Adapting Education To Change - How Much, How Fast, in What Way?

Summary - Keynote by Aldert Kamp, co-director of CDIO
TU Delft Education Day 04 November 2021
‘The Experiment- Shaping Delft Engineering Education’

The rate of change is overwhelming in this rapidly changing world!
Today’s student generation not only has to learn how to adapt to these changes, they also have to learn how to shape them. What is the impact of the changing society and students on higher education?
Do we actually know what an aspiring young engineer needs to learn to live a responsible life in this rapidly changing world?
Although the fundamentals of engineering have not changed, engineering and research processes have transformed into collaborative efforts of people with different backgrounds and different needs and expectations. Trust, good relationships, respect and adaptability have become as important as the mastery of theoretical concepts, theories and analysis.
 

Aldert Kamp

Do we actually know what an aspiring young engineer needs to learn to live a responsible life in this rapidly changing world?

Looking at our education programmes it is clear that al lot of the times we have been following the straight line. Always emphasising the How and When mindset. Teaching ‘How we have always done it’.  With a focus on Rational problem solving, the Mastery of theoretical concepts and theories, Analysis, Optimisation, Understanding certainty, Developing order. But that’s no longer enough. You might have an excellent programme in terms of ‘today’, but in terms of ‘tomorrow’ it might be obsolete.
Young graduates should be prepared for “New ways of working”. Looking at engineering students, what does that mean?
 

The engineering process is changing into digital engineering. Students have to be equipped to deal with this new way of engineering. Every engineer will do data engineering. Understanding the value and validity of data. Knowing how to annotate, clean and shape data, do large-scale data modelling, and work in the cloud.
But it’s not only digitization and data that is changing engineering. It’s also business, sustainability, social impact  that enter the daily work of the engineer.
 

But it’s not only digitization and data that is changing engineering. It’s also business, sustainability, social impact that enter the daily work of the engineer.

Human values matter more than ever. ‘How-to-do, what intelligent machines cannot?’. Creativity and imagination, transferring knowledge to different contexts, dealing with uncertainty, taking different perspectives, critical thinking, and although it’s not always listed also ‘Common Sense’. “I expect that the super intelligent machines will be simply too stupid to have any common sense at all”. Also emotions play an important role in the new way of working for engineers; we need emotions for empathy, building relationships, adapting and self-leadership for instance.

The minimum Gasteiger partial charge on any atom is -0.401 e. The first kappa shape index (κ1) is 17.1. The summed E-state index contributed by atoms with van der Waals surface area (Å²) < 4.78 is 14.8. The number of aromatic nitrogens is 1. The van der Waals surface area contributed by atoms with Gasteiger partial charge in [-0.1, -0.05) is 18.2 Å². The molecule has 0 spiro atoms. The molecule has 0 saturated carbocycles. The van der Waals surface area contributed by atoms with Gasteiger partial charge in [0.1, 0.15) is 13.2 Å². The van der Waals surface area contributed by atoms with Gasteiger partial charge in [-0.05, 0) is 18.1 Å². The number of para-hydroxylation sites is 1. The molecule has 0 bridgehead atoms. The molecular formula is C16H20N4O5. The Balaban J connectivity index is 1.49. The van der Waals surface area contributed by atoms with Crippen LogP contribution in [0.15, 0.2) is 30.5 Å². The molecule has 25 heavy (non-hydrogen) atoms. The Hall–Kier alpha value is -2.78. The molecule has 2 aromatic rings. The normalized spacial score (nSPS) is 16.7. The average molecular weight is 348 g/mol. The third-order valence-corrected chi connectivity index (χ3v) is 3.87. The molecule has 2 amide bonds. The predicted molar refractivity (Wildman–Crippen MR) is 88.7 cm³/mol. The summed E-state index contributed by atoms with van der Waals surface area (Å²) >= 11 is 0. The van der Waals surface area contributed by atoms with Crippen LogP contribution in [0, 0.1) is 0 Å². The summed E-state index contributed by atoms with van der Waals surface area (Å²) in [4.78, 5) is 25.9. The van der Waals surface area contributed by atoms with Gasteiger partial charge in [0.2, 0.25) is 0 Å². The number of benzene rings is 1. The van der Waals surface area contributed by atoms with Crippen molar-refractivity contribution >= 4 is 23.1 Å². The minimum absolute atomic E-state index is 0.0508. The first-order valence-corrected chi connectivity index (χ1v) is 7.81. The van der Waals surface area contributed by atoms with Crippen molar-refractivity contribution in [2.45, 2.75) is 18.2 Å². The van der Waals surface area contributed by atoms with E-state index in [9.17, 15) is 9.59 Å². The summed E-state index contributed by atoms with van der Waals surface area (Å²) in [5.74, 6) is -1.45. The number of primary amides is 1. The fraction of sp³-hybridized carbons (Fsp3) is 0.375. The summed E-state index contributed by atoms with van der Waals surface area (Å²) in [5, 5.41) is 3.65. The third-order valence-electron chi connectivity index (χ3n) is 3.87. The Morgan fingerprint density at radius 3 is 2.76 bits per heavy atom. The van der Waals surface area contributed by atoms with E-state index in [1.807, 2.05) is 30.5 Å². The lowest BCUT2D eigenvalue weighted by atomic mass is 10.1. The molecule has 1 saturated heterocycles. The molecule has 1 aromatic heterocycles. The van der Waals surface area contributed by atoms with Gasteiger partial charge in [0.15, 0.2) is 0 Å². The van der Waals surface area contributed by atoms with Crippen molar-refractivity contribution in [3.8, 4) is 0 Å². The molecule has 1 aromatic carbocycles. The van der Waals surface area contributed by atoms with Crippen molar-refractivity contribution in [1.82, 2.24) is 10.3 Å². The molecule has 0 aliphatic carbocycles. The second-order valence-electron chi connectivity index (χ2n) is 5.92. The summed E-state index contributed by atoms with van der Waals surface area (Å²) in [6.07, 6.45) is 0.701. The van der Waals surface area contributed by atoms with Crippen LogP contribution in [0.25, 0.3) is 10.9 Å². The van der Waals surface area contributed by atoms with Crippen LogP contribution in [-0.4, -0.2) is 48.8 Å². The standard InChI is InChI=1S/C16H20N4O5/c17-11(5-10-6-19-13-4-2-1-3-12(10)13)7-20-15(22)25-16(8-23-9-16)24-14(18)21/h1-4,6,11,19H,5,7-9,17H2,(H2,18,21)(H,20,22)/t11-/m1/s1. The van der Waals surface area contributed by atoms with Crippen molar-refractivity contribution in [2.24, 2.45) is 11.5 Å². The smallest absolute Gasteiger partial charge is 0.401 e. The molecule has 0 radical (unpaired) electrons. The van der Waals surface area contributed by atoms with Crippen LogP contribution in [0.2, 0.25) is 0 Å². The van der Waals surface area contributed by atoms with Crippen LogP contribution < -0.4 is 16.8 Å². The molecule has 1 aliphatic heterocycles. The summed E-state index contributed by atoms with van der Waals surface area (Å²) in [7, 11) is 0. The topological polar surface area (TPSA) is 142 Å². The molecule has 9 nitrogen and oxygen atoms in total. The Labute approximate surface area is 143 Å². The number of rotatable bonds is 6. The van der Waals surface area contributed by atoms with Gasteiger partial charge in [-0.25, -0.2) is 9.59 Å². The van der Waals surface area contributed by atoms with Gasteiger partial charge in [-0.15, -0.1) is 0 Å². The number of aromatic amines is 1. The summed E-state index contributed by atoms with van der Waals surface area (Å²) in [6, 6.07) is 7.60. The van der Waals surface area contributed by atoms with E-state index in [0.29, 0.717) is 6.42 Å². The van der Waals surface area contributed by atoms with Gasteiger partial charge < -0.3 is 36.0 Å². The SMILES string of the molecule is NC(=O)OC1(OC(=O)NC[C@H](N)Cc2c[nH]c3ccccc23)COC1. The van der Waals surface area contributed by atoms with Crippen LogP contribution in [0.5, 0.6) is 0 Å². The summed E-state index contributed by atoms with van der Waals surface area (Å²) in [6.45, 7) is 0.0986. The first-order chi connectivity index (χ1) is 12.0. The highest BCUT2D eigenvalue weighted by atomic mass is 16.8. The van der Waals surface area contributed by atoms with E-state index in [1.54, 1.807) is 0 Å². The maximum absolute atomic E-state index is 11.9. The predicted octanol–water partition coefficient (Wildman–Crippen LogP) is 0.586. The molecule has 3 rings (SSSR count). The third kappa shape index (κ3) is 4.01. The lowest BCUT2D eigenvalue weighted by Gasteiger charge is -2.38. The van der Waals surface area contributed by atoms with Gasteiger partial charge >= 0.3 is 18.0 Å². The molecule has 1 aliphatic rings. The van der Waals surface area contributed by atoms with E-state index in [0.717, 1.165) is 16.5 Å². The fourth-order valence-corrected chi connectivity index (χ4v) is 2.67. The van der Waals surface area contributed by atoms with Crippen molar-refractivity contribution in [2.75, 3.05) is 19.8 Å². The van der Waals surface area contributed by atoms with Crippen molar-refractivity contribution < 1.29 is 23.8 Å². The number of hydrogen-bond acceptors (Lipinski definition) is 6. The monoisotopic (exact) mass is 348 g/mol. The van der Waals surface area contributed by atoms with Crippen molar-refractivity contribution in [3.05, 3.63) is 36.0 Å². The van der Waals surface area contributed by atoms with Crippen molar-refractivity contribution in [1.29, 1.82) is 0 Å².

These are all unique values of human professionals and they have to get much more attention in the learning process for engineers. Also in Delft Engineering Education. 
Not bolted on top of, but integrated in disciplinary courses.
 

And last, not to be forgotten, interdisciplinary thinking. “I know this is always a delicate topic at research universities, where the specialists associate interdisciplinarity with ‘too soft for the real tough minds, but…“
Interdisciplinarity is not a ‘having a bit of this and a bit of that’. It’s about learning integrative skills, building synergies between different forms of knowledge and peripheral domains. It’s about tacit knowledge, panoptic perspectives and the willingness to go and read widely.
 

Interdisciplinarity is not a ‘having a bit of this and a bit of that’. It’s about learning integrative skills, building synergies between different forms of knowledge and peripheral domains.

We need our students to develop ‘Durable Skills’. 
And what about the students? They want to learn what’s relevant for their life and career and therefore need a broader range than just knowledge in a narrow specialisation. They may find it scary, but have to learn who they are, how they understand the world, what they expect to gain from their study, and what their aspirations are for changing the world. Adapting to the new generations of students is key in achieving excellent learning and teaching.
‘Can’t they learn all this when they join the workforce?‘ They can and they have to. But young graduates need a kickstart. 
Durable skills need to be made explicit in our education, at all levels. 
 

So the question we should ask ourselves is: how do we set our education’s learning outcomes up for durable competencies, mastering digital engineering, human values and interdisciplinary skills?
What role are you going to play in this? 
Prepare yourself. Be ready to unlearn, relearn, upskill. 
And experiment. 
 

The way Aldert Kamp talks about the importance of durable skills and the road that lies ahead of us, inspires me. Let’s make this work! Let’s integrate durable skills in our programmes, and make it explicit. Let’s contribute not only to innovation and expansion of knowledge, but even more to the personal development of students and staff.

― Annoesjka Cabo, Academic Director Teaching Academy
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